Perhaps my description is a bit of a stretch, but not much. Whether talking about new, gung-ho believers or seasoned Christians, evangelism is not a popular topic. I mention all of this because I believe this ambivalence regarding evangelism has been a significant contributing factor in the decline of the church in the West. This is highly unfortunate as Christ commissioned us to go into all the world making disciples.
The issue of evangelism is on my mind these days, mostly as a result of a conversation I had last week with my friend Bradley. A committed follower of Christ, Bradley had been deeply involved in the New Age Movement before returning to the church a decade ago. For the past two years Bradley has been sensing a calling to begin evangelistic efforts aimed at the local New Age community, starting with a number of his old friends.
Well-intentioned, Bradley launched the ministry with great enthusiasm. He soon learned, however, that not only were many of his friends not interested in hearing about Christ, there was a good number who were openly hostile to any mention of the church and organized Christianity. It didn’t help matters that Bradley was less than tactful in his outreach efforts. Rather than engaging his friends in constructive dialogue, he opened by firing a shot across their bow, stating that they were all traveling down “the highway to hell.”
Rev. Maurice Fuller makes the following cogent point about the New Age Movement and how it fills a void left by mainstream Christianity:
One thing the New Age calls Christians to do is to enter fully into all the dimensions of our relationship with Christ. The New Age has arisen to take the territory abandoned by the mainstream Christianity. Because Christianity (even Charismatics) has neglected the intuitive and relational and has majored on the propositional and the analytical, a void has been left in the hearts of those who were seeking spiritual encounters. In the churches they met only doctrinal studies, so they sought for spiritual relationships within the occult and New Age teachings.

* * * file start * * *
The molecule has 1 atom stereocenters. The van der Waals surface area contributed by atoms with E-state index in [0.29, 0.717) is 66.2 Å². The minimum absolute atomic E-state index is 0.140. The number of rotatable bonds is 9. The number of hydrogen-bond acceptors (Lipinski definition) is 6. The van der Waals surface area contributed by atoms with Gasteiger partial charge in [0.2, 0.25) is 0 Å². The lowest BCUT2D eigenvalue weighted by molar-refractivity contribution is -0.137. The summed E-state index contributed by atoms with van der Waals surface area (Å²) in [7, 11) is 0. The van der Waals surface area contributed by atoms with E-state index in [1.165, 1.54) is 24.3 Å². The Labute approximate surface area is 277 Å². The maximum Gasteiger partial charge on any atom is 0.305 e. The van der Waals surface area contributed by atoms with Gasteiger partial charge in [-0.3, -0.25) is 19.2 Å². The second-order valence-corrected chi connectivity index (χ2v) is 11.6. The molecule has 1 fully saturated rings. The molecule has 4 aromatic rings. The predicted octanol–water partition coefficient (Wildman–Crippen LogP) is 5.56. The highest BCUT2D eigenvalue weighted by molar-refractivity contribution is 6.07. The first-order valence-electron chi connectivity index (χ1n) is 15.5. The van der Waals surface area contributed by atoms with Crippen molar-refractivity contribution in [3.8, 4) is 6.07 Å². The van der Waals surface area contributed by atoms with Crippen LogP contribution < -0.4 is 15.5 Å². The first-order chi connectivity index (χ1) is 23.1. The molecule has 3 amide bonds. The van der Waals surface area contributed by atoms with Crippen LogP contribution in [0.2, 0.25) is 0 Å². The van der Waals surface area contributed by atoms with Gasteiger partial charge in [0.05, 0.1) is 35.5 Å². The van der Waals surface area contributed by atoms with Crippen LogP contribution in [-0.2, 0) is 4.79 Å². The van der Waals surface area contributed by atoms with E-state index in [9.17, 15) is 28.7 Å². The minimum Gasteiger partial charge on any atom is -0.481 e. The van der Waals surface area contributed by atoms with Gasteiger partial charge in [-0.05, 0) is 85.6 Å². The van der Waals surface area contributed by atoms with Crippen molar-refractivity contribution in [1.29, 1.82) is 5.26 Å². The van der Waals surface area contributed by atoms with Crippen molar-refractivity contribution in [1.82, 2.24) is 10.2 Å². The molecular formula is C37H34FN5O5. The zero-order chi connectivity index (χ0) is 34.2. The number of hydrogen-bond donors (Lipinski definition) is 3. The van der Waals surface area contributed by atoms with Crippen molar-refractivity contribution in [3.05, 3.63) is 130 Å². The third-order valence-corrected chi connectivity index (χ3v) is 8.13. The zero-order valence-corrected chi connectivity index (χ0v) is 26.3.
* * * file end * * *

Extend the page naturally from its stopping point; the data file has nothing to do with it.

I have known scores of people like the ones described in the previous paragraph, genuine spiritual seekers who yearned for a direct, experiential spirituality. These were and are not bad people. On the contrary, they are the very sort of people who make the best and deepest disciples of the Master and they are the very sort of people He seeks with heavenly diligence. Unfortunately, these seekers did not find what they sought within the confines of the Christian church. Instead of a loving, growing, heart-felt relationship with Christ, they encountered dry, belief-centered doctrine and more often than not were taught that they could not trust their feelings, which for them, was the very agency God used to speak to them. Is it any wonder they left the church in droves?
In fact, our feelings, hunches, and intuition are all valid ways that the Father of Lights uses to guide and direct us. By becoming so immersed in “belief-centered” Christianity, with its emphasis on doctrine, reason, and order, the church in the West has inadvertently jettisoned its life-sustaining heart. When you get right down to it, the church we are familiar with in the West has more in common with the ideas of the Enlightenment and the worldview of ancient Greece than with the Hebraic tradition of Jesus and the first Christians. We need to keep this in mind as we develop methods of approaching the hordes of hungry spiritual seekers mentioned earlier, especially those of the New Age Movement.
Bradley made his first mistake by attacking the beliefs and practices of his old friends. By challenging them, he immediately put them on the defensive and any hope of getting his point across was lost.
…….the Christian religion continues to sing and preach and teach about Jesus, but in too many places (not all!) it has largely forgotten, misunderstood, or become distracted from Jesus’ secret message. When we drifted from understanding and living out his essential secret message of the kingdom, we became like flavorless salt or a blown-out light bulb – so boring that people just walked away. We may have talked about going to heaven after we die, but not about God’s will being done on earth before we die. We may have pressured people to be moral and good or correct and orthodox to avoid hell after death, but we didn’t inspire them with the possibility of becoming beautiful and fruitful to heal the earth in this life.